When Will Things Get Back To Normal?
Great calamities often lead to lasting changes in how we function as a society. History is replete with paradigm shifts brought about by wars and pestilence. The current pandemic will likely leave indelible marks on the social order. While the rapid development of effective vaccines for SARS-CoV-2 is grounds for optimism, experts are still reluctant to answer the question on everyone’s lips: When will things get back to normal?
Waves of infectious diseases have shaped our civilization. For most of human history, these epidemics disproportionately afflicted the poor and underprivileged. There is no more horrifying example than the Columbian Exchange in which European diseases like smallpox and measles essentially depopulated the existing Native American civilizations.
Before the development of germ theory, efforts to mitigate epidemics were haphazard and based on superstition. Our language preserves the traces of these prescientific concepts, including mistaken etiologies like “bad air” (malaria) and the “influence of the stars” (influenza). Surviving an epidemic before the Age of Reason was a matter of luck and privilege, and the experience was unlikely to leave the survivors with knowledge or tools for dealing with the next wave of contagion.
That all changed during the 19th Century. Epidemics of tuberculosis and cholera led to permanent advancements in hygiene and public sanitation. They also spurred the creation of public health departments and investments in massive works of civil engineering. These lasting changes produced significant gains in health and life expectancy long before there were effective therapeutics for infectious diseases.
The epidemics of the 19th and 20th Centuries permanently changed how we live and interact with each other. There was no going back. We learned from our experience. We changed what needed changing, and we moved forward. This is how it works. This is how you get back to normal.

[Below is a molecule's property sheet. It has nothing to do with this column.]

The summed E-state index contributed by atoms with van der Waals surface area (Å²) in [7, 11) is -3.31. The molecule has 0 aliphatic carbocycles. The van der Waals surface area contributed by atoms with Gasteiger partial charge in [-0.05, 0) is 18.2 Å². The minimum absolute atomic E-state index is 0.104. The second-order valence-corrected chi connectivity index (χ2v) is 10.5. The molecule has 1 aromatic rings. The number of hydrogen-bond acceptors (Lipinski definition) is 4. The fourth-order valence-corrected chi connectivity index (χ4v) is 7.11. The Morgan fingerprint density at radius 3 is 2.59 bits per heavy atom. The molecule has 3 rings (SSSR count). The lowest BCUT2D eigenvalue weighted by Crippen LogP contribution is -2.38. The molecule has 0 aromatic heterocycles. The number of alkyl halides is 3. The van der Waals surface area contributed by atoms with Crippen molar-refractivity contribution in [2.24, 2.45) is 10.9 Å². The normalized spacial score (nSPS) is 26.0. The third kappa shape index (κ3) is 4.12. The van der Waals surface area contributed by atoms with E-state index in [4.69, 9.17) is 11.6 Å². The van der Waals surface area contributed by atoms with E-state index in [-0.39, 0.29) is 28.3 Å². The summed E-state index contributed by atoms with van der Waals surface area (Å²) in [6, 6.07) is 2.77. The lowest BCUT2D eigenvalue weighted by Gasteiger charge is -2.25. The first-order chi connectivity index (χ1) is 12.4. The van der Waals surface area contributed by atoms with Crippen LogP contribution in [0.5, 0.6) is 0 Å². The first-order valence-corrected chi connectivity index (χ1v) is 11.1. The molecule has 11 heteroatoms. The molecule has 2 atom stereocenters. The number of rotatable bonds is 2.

I started my medical education in the autumn of 1979, just before the start of the AIDS epidemic. I have vague memories of seeing hospital residents toss used IV needles into wastebaskets. I remember an older attending scoffing at the notion of wearing gloves while performing a sigmoidoscopy. This was the status quo before the AIDS epidemic, but all of that would change—albeit slowly (OSHA would not publish its Bloodborne Pathogen Standards until 1991).
Things have changed much faster during the coronavirus pandemic, and for that, we should be both proud and grateful. Our Academy was proactive in recommending changes in office practices—early on publishing guidelines to protect our staff, patients, and families from the virus. The AAFP has worked diligently to relax the rules governing telemedicine, and I very much hope that these changes become permanent. Telemedicine may not be a substitute for face-to-face visits but it has great value in increasing patient access and for triaging acute illnesses. The AAFP is working now to ensure that family physicians will be an integral part of the coronavirus vaccine infrastructure.